Driving Into the Future: Autonomous Cars
They seem like something out of the future, but self-driving cars might be closer than you think. Google's autonomous cars have been in development for several years, and they might soon become a reality -- not only for techno-geeks, but also for everyday consumers. "We've taken the safety of the public, our drivers and our equipment with the utmost seriousness since the start of the project," said Google spokesperson Jay Nancarrow.
Mar 27, 2012 5:00 AM PT
Self-driving cars are no longer just the stuff of science fiction. Increasingly, they're becoming a reality.
For the last several years, Google has been testing self-driving, autonomous vehicles in California -- and if they ever become mainstream, their promise is better controlled and less deadly roadways.
"We want to improve people's lives by making driving safer, more enjoyable, and more efficient," Jay Nancarrow, a Google spokesperson, told TechNewsWorld. "Over 1.2 million people are killed in traffic worldwide every year, and we think autonomous technology can significantly reduce that number."
Safety, in fact, is one of the major potential benefits of mass-produced self-driving cars.
"It's a very attractive notion to move toward more autonomous technology because of the 30,000-plus deaths that we have on the roads each year," Frank Douma, a research fellow at the University of Minnesota's Humphrey School of Public Affairs, told TechNewsWorld.
"Ninety-five percent of them are attributable at least in part to human error," he pointed out. "People will say they like to drive, but apparently they're not paying that much attention. If you remove the human error part, you can make great advances in safety."
How They Work
Google currently has seven operational autonomous cars, and they incorporate an array of technologies including programmed maps, radar, laser sensors and cameras. The cars go through a rigorous testing and development phase to make sure that all the equipment works and the cars can find their own way down the road.
"Before any route is driven using our automated technology, we first drive the roads ourselves using equipment -- such as cameras, laser sensors and radar -- that helps us create a detailed digital map of all of the features of the road," explained Nancarrow. "By mapping things like lane markers and traffic signs, the software in the car becomes familiar with the environment and its characteristics in advance."
Those early trips with driver assistance prepare the cars for tackling the same roads without assistance.
"When we later drive a route without driver assistance, these same cameras, laser sensors, and radars help determine where other cars are and how fast they are moving," said Nancarrow. "The software controls acceleration and deceleration, and mounted cameras read and interpret traffic lights and other signs."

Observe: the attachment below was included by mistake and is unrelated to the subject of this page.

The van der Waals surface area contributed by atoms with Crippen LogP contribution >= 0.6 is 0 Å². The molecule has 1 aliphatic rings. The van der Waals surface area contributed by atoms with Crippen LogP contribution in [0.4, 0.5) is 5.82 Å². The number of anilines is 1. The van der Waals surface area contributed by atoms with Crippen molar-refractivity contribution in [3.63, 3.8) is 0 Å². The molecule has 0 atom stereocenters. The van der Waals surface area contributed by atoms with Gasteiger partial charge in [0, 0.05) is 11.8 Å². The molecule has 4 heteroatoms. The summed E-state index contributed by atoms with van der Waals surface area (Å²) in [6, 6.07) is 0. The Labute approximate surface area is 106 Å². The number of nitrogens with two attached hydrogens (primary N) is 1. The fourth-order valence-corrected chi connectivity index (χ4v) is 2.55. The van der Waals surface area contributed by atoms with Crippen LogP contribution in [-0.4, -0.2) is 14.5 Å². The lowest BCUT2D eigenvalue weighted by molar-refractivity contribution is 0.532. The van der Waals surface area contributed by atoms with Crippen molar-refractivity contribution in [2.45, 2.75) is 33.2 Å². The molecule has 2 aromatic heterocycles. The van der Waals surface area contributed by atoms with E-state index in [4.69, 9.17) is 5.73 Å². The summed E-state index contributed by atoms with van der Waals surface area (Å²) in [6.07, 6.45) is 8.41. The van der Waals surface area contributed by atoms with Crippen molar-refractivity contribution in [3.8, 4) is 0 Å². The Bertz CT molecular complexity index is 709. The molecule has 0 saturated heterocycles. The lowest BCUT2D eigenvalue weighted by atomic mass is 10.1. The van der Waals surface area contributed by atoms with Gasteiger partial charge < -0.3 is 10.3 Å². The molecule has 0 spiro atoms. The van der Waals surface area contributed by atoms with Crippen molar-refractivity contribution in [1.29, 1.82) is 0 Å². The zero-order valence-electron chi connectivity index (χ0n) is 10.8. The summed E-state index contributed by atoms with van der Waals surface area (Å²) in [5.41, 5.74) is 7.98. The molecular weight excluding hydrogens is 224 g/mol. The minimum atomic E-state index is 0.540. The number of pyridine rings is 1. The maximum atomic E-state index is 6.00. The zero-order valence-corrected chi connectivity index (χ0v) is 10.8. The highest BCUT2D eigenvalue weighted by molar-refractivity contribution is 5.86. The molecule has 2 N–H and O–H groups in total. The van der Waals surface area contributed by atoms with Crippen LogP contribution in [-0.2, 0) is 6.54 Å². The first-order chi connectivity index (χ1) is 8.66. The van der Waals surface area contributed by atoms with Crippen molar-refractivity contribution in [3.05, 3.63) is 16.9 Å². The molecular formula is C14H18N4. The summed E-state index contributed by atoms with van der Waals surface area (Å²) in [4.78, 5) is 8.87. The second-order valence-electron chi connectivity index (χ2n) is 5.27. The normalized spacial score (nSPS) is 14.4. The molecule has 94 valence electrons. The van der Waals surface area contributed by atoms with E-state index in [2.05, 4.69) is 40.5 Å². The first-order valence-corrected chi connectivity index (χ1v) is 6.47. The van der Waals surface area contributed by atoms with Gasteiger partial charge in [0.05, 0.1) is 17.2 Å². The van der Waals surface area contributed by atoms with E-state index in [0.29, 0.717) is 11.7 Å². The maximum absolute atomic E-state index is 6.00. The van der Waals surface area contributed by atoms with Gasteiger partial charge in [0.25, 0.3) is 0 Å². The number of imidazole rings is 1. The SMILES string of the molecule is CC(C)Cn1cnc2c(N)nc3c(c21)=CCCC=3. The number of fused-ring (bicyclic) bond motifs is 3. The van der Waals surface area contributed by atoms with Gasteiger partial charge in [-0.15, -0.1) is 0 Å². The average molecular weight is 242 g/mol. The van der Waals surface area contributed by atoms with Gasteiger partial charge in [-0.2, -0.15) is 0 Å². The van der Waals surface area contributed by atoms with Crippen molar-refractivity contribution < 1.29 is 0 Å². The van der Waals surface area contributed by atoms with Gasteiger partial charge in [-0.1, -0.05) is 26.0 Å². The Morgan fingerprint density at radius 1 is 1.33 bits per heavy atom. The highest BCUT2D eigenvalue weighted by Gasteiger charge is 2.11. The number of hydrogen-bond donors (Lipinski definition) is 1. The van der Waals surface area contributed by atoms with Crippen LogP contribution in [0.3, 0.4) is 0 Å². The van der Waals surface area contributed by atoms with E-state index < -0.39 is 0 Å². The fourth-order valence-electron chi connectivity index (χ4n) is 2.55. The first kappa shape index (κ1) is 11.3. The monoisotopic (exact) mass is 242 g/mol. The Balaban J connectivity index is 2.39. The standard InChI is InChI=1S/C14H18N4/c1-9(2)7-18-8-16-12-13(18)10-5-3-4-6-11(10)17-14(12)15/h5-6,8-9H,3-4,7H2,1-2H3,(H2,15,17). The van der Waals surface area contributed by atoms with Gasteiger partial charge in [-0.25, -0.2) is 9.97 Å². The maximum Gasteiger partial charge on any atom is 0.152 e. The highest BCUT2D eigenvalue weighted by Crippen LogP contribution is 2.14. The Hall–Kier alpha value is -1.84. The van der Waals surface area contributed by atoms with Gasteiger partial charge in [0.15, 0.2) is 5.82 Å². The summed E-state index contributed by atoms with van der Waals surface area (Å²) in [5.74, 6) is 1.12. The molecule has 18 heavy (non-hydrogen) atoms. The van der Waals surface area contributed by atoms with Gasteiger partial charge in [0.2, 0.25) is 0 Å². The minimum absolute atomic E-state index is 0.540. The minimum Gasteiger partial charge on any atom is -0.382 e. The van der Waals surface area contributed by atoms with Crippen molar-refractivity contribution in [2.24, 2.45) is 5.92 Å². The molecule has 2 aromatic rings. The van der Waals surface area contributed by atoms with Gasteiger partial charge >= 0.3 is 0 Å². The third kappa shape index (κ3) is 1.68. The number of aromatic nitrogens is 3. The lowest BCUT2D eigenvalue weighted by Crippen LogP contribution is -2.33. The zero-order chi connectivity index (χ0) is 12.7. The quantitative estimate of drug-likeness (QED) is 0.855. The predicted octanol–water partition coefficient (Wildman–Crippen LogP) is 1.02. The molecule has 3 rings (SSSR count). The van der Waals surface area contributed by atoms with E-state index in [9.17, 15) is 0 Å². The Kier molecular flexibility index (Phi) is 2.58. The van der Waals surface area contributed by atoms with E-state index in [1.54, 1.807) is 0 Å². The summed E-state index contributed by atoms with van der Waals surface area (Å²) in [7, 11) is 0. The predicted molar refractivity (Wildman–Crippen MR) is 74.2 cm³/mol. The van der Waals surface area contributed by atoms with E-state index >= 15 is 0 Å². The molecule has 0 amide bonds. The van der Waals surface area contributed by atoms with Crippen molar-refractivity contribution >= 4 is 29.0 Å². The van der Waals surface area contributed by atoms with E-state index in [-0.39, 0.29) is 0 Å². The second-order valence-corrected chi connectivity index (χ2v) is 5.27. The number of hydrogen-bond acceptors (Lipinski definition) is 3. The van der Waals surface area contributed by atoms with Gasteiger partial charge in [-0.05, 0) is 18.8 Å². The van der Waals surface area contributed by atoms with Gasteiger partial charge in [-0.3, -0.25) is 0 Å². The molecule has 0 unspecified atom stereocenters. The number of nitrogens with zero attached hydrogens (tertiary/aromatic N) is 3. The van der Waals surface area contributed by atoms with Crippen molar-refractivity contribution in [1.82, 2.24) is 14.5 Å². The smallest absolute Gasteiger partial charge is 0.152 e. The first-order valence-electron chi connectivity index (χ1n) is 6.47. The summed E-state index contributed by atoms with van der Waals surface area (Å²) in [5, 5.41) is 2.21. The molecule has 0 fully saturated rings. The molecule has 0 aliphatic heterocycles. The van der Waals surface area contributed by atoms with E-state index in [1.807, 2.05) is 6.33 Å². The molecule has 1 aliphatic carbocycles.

Laws and regulations are only now catching up with new autonomous vehicle technologies. Nevada, for instance, recently became the first state to enact regulations governing the testing and use of self-driving cars on its roadways.
"The department was approached by representatives from Google, and it was viewed as an opportunity for economic development in an emerging industry," explained Tom Jacobs, chief public information officer for the Nevada Department of Motor Vehicles. "Also, given Nevada's varied weather and terrain, the state is good testing ground."
Sen. Alex Padilla has introduced a bill that would direct the California Highway Patrol to develop safety guidelines for the testing of self-driving cars. Though it's yet to be passed, it is a sign that California is trying to move in the same direction as Nevada.
"We began our roughly 200,000 miles of testing our self-driving technology in California, and it's where we've covered the most ground," said Nancarrow. "It's also our home state. We would like to see self-driving vehicles progress to the next stage here. We're very fortunate to have found a supporter with a strong technical background in Sen. Padilla, and we look forward to working with him throughout this process."
Drivers might be concerned about the safety of self-driving cars, but Nancarrow says that they are as safe -- if not more so -- than human-driven vehicles.
"We've taken the safety of the public, our drivers and our equipment with the utmost seriousness since the start of the project," said Nancarrow. "Every car has two people inside: a specially trained safety driver who monitors road conditions and traffic, and a specially trained software operator who monitors the computer system."
Those human drivers ensure that the robotic car in their care does not do anything too wild.
"They can take over control easily and at any time -- similar to disengaging cruise control mode," said Nancarrow. "We also perform heavy software testing before releasing it into cars that will appear in traffic to minimize the number of errors in the software, and we enroll all safety drivers in a special driving school for training and certification."
Google is continuing to develop new features and plans for its autonomous cars, which might soon become a reality for everyday consumers and not just techno-geeks.
"We have been steadily developing and improving the technology for several years, adding functionality and increasing the consistency of the overall experience," said Nancarrow. "We plan to continue testing the cars in a variety of conditions, increasing the reliability of the technology."